While gray matter (GM) anomalies have been reported for attention-deficit/hyperactivity disorder (ADHD), investigating their associations with cognitive deficits and individual symptom domains can help pinpoint the neural underpinnings critical for the pathology of ADHD, particularly the persist form of ADHD. In this work, we performed both independent component analysis and voxel-based morphometry analysis on whole brain GM of 486 adults including 214 patients, 96 unaffected siblings, and 176 healthy controls, in relation to cognition and symptoms. Independent component analysis revealed that higher GM volume in inferior semilunar lobule, inferior frontal gyri, and superior and middle frontal gyri was associated with better working memory performance, and lower GM volume in cerebellar tonsil and culmen was associated with more severe inattention symptoms. Consistently, voxel-based morphometry analysis showed that higher GM volume in multiple regions of frontal lobe, cerebellum and temporal lobe was related to better working memory performance. Focusing on the networks derived from ICA, our results integrated prefrontal regions and cerebellar regions through associations with working memory and inattention symptoms, lending support for the theory of 'cool'-cognition dysfunction being mediated by inferior fronto-striato-cerebellar networks in ADHD. Siblings showed intermediate cognitive impairments between patients and controls but presented GM anomalies in unique focal regions, suggesting they are a separate group potentially affected by the shared genetic and environmental risks with ADHD patients.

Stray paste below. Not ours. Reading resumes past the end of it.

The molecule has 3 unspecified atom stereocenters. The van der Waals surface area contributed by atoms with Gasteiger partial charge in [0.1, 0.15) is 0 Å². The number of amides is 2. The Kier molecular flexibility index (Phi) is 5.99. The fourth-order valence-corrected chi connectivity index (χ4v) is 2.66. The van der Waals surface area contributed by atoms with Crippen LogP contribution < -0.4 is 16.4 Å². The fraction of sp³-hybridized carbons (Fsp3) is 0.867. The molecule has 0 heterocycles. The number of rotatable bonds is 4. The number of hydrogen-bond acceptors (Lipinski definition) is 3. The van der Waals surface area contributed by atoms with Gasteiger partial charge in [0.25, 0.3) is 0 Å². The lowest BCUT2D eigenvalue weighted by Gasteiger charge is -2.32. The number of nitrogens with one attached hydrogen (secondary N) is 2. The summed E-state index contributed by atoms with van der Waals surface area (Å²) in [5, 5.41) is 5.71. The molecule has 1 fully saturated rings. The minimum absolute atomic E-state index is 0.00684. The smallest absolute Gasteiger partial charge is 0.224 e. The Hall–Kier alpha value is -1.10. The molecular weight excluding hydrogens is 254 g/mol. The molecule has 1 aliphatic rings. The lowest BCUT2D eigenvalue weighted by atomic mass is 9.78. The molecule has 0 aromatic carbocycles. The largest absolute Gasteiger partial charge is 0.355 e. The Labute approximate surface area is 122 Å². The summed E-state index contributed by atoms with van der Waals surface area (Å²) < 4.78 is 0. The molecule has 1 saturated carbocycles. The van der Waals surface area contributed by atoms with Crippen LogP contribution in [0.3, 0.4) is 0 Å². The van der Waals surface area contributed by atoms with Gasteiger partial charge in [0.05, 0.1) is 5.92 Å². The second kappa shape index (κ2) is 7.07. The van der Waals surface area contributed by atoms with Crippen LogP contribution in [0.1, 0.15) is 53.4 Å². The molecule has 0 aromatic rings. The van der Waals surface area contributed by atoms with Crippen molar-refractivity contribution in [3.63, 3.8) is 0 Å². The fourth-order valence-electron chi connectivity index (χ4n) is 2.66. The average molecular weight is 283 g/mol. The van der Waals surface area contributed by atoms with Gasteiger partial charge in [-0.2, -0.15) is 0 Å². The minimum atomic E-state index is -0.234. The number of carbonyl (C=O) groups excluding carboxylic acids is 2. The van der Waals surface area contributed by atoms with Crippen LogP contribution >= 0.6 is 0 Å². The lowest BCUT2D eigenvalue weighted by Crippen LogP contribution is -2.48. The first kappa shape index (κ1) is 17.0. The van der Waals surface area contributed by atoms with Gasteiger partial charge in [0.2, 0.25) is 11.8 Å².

Keywords: Adult ADHD; Cerebellum; Independent component analysis; Prefrontal cortex; Working memory.